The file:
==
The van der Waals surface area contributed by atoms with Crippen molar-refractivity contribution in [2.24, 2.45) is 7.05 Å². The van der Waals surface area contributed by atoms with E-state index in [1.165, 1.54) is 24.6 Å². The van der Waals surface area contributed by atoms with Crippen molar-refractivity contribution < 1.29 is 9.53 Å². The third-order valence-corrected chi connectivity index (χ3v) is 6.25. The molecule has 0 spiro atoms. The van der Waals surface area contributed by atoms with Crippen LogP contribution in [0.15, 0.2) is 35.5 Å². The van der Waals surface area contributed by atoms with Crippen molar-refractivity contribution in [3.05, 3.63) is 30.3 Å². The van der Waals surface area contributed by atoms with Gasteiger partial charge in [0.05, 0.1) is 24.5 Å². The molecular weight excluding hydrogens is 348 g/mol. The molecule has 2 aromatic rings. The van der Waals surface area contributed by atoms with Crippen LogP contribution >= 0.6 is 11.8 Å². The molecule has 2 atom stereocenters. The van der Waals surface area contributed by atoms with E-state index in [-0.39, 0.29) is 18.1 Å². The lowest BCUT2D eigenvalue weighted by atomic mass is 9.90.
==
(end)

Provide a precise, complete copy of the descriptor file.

The van der Waals surface area contributed by atoms with Crippen molar-refractivity contribution in [2.24, 2.45) is 7.05 Å². The van der Waals surface area contributed by atoms with E-state index in [1.165, 1.54) is 24.6 Å². The van der Waals surface area contributed by atoms with Crippen molar-refractivity contribution < 1.29 is 9.53 Å². The third-order valence-corrected chi connectivity index (χ3v) is 6.25. The molecule has 0 spiro atoms. The van der Waals surface area contributed by atoms with Crippen LogP contribution in [0.15, 0.2) is 35.5 Å². The van der Waals surface area contributed by atoms with Crippen molar-refractivity contribution in [3.05, 3.63) is 30.3 Å². The van der Waals surface area contributed by atoms with Gasteiger partial charge in [0.05, 0.1) is 24.5 Å². The molecular weight excluding hydrogens is 348 g/mol. The molecule has 2 aromatic rings. The van der Waals surface area contributed by atoms with Crippen LogP contribution >= 0.6 is 11.8 Å². The molecule has 2 atom stereocenters. The van der Waals surface area contributed by atoms with E-state index in [-0.39, 0.29) is 18.1 Å². The lowest BCUT2D eigenvalue weighted by atomic mass is 9.90.